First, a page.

Canonical has announced plans to limit the distribution of free Ubuntu CDs, claiming that demand is outpacing supply.
The company, which sponsors the Ubuntu Linux distribution, has run a scheme called ShipIt for the past five years which sends free Ubuntu CDs to anyone who wants one. But Canonical is now limiting the CDs to one per person owing to high demand.
"While these CDs are often referred to as 'free' they are, of course, not free of cost to Canonical," said Canonical chief operating officer Jane Silber in a blog post.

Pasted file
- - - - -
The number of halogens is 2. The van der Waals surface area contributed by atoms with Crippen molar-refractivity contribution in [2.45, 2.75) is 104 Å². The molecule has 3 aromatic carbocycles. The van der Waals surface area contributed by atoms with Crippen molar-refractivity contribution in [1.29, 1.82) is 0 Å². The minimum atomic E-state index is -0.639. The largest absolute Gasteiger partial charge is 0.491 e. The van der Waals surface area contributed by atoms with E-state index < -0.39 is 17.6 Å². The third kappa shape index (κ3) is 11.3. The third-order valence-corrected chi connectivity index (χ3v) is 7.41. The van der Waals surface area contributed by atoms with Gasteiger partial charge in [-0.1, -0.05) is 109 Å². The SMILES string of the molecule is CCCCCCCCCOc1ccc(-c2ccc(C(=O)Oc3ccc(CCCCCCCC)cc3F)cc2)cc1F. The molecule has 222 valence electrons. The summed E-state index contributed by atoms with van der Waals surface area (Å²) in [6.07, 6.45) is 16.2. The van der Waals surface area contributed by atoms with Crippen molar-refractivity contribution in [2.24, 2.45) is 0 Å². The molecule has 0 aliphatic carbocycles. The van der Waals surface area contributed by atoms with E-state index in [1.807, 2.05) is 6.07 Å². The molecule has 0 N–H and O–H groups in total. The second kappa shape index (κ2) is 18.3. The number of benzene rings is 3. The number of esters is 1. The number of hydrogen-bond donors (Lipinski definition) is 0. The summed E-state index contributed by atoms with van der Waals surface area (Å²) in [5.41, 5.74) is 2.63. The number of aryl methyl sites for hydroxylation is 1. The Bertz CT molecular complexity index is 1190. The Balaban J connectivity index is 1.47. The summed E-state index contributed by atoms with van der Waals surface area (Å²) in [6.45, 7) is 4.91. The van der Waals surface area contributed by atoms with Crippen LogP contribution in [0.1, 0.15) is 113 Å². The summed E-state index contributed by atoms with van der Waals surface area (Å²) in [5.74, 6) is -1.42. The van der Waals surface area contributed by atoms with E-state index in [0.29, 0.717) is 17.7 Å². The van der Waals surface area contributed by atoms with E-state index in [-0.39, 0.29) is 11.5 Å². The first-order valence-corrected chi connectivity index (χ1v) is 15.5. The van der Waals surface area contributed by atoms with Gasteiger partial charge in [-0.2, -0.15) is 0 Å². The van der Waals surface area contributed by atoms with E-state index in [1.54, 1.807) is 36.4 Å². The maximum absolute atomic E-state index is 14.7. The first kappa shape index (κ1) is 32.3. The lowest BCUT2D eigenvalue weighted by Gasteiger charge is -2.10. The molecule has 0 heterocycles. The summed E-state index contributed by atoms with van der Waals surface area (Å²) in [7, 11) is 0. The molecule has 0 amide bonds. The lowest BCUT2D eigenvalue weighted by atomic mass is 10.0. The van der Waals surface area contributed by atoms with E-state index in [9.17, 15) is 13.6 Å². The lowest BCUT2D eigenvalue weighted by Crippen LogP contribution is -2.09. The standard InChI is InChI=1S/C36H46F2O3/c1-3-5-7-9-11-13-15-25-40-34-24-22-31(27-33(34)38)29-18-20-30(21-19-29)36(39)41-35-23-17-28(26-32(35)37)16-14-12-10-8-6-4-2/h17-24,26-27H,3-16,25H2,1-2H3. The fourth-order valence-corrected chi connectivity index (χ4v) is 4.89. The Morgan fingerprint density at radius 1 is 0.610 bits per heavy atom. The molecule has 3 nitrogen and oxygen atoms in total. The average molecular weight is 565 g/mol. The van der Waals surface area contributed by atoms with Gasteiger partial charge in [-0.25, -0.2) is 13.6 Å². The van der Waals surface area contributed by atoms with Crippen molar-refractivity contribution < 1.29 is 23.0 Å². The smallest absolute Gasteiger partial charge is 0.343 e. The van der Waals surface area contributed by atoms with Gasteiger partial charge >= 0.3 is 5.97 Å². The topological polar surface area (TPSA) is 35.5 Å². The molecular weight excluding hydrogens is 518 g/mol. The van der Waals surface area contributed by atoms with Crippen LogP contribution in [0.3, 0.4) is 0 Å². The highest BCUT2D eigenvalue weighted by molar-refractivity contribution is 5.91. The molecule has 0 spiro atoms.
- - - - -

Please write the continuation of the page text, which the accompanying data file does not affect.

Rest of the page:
"We want to continue this programme, but Ubuntu's growth means that some changes are necessary. Therefore we are adjusting how we handle CD requests to try to find the right balance between availability of CDs and the continued viability of the ShipIt programme."
People will still be able to order the CDs, Silber said, but upgrades will have to be downloaded once the user has installed the operating system. This will not apply to those who have contributed code to the Ubuntu library.
The goal is to get more CDs to people with poor access to downloads, according to Silber. Ubuntu is particularly strong in Africa and South America, and Canonical is trying to maintain and nurture these markets.
People with fast data connections can simply download the software directly, or in an ISO format that can be burned onto a CD and run in that way.
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